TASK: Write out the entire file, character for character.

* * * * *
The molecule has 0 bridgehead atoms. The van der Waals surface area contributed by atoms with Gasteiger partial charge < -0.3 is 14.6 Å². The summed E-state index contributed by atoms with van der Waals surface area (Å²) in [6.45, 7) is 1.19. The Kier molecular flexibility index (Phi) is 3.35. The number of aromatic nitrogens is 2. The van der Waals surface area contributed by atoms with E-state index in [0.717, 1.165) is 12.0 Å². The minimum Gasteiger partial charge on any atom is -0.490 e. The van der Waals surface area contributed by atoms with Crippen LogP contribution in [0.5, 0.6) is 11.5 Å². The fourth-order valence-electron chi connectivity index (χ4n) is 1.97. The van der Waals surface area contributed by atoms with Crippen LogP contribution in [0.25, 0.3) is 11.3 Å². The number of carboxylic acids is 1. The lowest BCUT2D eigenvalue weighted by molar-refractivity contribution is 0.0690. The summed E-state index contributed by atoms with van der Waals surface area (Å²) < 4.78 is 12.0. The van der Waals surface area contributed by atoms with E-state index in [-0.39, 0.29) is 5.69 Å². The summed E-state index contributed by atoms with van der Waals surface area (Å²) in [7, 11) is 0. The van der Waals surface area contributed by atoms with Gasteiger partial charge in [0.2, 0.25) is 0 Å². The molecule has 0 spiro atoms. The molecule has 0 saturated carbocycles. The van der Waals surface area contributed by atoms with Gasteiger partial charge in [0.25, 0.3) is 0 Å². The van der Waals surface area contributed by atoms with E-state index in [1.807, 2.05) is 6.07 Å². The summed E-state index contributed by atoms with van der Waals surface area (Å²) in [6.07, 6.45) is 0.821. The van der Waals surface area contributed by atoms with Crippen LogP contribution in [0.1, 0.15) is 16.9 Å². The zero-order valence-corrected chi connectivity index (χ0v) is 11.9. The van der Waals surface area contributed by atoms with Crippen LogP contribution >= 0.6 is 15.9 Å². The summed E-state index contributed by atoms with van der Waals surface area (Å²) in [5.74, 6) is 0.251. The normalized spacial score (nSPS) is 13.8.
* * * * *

The molecule has 0 bridgehead atoms. The van der Waals surface area contributed by atoms with Gasteiger partial charge < -0.3 is 14.6 Å². The summed E-state index contributed by atoms with van der Waals surface area (Å²) in [6.45, 7) is 1.19. The Kier molecular flexibility index (Phi) is 3.35. The number of aromatic nitrogens is 2. The van der Waals surface area contributed by atoms with E-state index in [0.717, 1.165) is 12.0 Å². The minimum Gasteiger partial charge on any atom is -0.490 e. The van der Waals surface area contributed by atoms with Crippen LogP contribution in [0.5, 0.6) is 11.5 Å². The fourth-order valence-electron chi connectivity index (χ4n) is 1.97. The van der Waals surface area contributed by atoms with Crippen LogP contribution in [0.25, 0.3) is 11.3 Å². The number of carboxylic acids is 1. The lowest BCUT2D eigenvalue weighted by molar-refractivity contribution is 0.0690. The summed E-state index contributed by atoms with van der Waals surface area (Å²) < 4.78 is 12.0. The van der Waals surface area contributed by atoms with E-state index in [-0.39, 0.29) is 5.69 Å². The summed E-state index contributed by atoms with van der Waals surface area (Å²) in [7, 11) is 0. The van der Waals surface area contributed by atoms with Gasteiger partial charge in [0.2, 0.25) is 0 Å². The molecule has 0 spiro atoms. The molecule has 0 saturated carbocycles. The van der Waals surface area contributed by atoms with Gasteiger partial charge in [0.25, 0.3) is 0 Å². The van der Waals surface area contributed by atoms with E-state index in [1.807, 2.05) is 6.07 Å². The summed E-state index contributed by atoms with van der Waals surface area (Å²) in [6.07, 6.45) is 0.821. The van der Waals surface area contributed by atoms with Crippen LogP contribution in [0.1, 0.15) is 16.9 Å². The zero-order valence-corrected chi connectivity index (χ0v) is 11.9. The van der Waals surface area contributed by atoms with Crippen LogP contribution >= 0.6 is 15.9 Å². The summed E-state index contributed by atoms with van der Waals surface area (Å²) in [5.74, 6) is 0.251. The normalized spacial score (nSPS) is 13.8.